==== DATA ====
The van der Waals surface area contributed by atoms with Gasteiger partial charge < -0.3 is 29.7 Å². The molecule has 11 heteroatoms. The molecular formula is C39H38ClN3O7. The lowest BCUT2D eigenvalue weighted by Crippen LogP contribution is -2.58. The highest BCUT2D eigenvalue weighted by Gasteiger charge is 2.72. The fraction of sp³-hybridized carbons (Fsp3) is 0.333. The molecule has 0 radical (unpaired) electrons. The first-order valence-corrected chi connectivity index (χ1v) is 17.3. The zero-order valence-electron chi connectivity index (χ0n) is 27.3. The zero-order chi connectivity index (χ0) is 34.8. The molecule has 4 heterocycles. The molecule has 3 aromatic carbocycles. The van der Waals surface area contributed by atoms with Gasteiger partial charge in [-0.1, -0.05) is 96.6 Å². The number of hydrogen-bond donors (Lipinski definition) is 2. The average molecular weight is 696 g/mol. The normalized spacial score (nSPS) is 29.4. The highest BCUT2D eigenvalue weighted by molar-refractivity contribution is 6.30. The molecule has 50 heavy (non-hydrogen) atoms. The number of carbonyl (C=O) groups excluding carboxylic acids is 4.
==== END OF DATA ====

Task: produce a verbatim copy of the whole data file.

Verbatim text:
The van der Waals surface area contributed by atoms with Gasteiger partial charge < -0.3 is 29.7 Å². The molecule has 11 heteroatoms. The molecular formula is C39H38ClN3O7. The lowest BCUT2D eigenvalue weighted by Crippen LogP contribution is -2.58. The highest BCUT2D eigenvalue weighted by Gasteiger charge is 2.72. The fraction of sp³-hybridized carbons (Fsp3) is 0.333. The molecule has 0 radical (unpaired) electrons. The first-order valence-corrected chi connectivity index (χ1v) is 17.3. The zero-order valence-electron chi connectivity index (χ0n) is 27.3. The zero-order chi connectivity index (χ0) is 34.8. The molecule has 4 heterocycles. The molecule has 3 aromatic carbocycles. The van der Waals surface area contributed by atoms with Gasteiger partial charge in [-0.1, -0.05) is 96.6 Å². The number of hydrogen-bond donors (Lipinski definition) is 2. The average molecular weight is 696 g/mol. The normalized spacial score (nSPS) is 29.4. The highest BCUT2D eigenvalue weighted by molar-refractivity contribution is 6.30. The molecule has 50 heavy (non-hydrogen) atoms. The number of carbonyl (C=O) groups excluding carboxylic acids is 4.